The so-called Steampunk Adventure Home is the creation of the company Maximus Extreme Living Solutions from Utah. It is quite a leap from the typical tiny homes we are used to seeing and the steampunk additions really work to make it unique.
It’s always nice to see recycled materials being used to build homes, and when it’s done with tiny homes it’s even more commendable. Ron Rusnak from Ashland, Oregon recently did just that. He turned a decommissioned trailer into a tiny home. He then sold it on Craigslist for $36,500 to a homeowner from Portland.
There is something so whimsical about treehouses and I for one would love to have one. Especially one as beautiful and sustainable as the Nest treehouse. It was recently build by the company ArtisTree for Cypress Valley Canopy Tours out of Texas, and it features the perfect blend of unique design, recycled and reclaimed materials and alternative energy. It also offers wildlife conservation since it will double as a butterfly sanctuary.
Earth sheltered homes are a prime example of sustainable living and this is one of the best I’ve seen. As seen on Living Big In A Tiny House, the so-called Underhill, is an impressive and unique earth-sheltered home that was constructed by Graham Hannah in Waikato, New Zealand.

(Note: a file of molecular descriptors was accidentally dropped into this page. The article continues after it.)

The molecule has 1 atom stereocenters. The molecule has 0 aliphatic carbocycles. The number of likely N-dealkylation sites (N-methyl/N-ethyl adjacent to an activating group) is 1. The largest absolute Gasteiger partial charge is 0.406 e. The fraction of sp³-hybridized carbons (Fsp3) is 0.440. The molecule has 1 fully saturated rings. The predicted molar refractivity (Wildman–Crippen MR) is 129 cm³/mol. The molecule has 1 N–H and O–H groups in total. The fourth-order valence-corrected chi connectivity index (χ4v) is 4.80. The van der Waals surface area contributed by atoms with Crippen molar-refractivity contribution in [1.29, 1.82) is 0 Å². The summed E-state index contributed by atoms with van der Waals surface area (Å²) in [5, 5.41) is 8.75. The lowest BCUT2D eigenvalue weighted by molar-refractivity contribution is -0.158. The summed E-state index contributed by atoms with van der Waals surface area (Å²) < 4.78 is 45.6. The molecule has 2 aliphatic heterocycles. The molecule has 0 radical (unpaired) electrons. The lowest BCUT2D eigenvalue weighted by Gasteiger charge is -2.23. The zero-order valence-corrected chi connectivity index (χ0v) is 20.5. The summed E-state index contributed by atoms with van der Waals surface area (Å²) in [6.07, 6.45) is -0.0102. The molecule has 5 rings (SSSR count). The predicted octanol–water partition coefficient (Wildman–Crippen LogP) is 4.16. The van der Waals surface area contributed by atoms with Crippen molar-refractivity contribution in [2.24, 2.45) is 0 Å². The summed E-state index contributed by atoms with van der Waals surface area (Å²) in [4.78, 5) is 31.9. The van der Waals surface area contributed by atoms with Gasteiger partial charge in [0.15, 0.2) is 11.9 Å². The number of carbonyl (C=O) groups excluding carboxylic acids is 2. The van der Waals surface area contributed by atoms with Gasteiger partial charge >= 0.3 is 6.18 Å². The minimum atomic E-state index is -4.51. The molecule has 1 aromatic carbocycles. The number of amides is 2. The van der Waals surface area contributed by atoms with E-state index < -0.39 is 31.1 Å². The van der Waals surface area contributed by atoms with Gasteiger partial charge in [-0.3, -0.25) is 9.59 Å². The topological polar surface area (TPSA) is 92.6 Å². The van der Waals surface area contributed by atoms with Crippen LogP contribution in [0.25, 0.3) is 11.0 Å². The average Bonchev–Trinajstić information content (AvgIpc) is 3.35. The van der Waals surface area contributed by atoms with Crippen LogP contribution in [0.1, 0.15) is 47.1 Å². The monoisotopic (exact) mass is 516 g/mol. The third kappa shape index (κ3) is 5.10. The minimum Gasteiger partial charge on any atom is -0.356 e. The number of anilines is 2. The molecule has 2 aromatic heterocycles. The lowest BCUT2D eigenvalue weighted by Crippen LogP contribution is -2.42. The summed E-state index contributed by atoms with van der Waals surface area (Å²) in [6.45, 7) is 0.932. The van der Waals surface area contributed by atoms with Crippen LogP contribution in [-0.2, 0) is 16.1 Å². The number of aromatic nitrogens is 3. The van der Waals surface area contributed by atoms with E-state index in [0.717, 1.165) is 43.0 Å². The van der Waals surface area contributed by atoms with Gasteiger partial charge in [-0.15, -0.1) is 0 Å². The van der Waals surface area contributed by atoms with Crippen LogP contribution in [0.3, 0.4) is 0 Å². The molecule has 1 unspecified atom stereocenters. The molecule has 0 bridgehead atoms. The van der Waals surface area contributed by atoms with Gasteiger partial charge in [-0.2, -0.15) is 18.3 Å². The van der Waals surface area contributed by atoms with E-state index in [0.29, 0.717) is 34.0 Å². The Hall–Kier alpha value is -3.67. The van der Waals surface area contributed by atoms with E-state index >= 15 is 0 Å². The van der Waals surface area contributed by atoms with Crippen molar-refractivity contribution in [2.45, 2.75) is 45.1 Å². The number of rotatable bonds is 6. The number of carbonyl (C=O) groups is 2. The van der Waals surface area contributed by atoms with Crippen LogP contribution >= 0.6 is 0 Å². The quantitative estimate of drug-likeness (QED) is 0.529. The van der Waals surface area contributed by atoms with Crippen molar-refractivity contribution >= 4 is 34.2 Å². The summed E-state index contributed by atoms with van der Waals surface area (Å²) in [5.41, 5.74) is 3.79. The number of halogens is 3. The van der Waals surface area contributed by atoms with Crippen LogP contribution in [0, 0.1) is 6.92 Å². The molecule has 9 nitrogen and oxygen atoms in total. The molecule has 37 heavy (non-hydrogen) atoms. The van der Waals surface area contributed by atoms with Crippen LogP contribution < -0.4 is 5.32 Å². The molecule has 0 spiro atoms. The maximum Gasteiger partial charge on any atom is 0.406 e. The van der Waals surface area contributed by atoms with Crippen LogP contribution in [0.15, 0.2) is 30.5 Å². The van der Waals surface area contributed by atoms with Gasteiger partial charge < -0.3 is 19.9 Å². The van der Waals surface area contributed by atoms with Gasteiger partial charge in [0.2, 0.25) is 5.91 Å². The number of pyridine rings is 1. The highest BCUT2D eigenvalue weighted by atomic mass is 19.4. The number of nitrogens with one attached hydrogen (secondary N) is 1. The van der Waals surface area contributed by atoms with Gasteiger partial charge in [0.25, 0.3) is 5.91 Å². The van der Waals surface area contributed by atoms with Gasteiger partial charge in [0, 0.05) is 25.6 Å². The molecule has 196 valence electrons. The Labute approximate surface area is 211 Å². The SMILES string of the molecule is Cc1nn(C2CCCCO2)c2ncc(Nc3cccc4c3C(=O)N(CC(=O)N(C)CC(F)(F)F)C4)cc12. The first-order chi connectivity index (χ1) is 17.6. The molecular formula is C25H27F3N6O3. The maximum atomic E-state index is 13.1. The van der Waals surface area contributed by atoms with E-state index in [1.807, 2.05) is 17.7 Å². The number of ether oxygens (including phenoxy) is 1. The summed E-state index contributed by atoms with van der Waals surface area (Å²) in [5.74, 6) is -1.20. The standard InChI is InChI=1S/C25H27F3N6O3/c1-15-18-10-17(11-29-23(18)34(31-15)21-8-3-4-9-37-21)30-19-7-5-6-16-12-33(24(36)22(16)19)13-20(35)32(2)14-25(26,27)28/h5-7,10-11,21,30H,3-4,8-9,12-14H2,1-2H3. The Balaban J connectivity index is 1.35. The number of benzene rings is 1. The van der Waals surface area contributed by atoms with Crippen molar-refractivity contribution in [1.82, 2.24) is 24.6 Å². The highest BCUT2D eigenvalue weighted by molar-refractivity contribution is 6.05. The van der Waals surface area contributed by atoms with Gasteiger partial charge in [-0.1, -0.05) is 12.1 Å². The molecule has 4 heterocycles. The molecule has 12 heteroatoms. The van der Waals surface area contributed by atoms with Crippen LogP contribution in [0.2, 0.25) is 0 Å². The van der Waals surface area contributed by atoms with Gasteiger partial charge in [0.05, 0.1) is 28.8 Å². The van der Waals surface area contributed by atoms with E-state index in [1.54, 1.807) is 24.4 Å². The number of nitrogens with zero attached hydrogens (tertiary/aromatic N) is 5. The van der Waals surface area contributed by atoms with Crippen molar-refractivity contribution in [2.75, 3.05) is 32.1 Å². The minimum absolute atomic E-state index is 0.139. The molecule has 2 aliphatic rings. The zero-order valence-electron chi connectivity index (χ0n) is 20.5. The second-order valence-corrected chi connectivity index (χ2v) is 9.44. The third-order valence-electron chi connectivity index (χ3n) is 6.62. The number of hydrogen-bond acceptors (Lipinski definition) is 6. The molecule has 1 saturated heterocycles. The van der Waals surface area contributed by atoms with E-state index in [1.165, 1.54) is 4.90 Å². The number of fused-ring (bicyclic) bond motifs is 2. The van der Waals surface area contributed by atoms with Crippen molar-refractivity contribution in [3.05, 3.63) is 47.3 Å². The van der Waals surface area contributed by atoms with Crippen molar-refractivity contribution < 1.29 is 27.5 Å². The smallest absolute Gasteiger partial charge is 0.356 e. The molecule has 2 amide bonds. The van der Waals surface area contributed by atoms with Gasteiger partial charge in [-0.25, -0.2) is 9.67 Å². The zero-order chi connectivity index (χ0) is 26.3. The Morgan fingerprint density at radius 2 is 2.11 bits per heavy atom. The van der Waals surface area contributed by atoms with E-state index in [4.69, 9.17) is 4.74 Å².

The Seattle-based non-profit organization Sawhorse Revolution is currently raising funds to sponsor the building of a “moveable eco-village” to house the city’s homeless. They are calling the project the Impossible City, and with the help of volunteers from among the local high school students and building professionals they home to start building it soon. Currently they are trying to raise the funds via an Indiegogo crowdfunding campaign.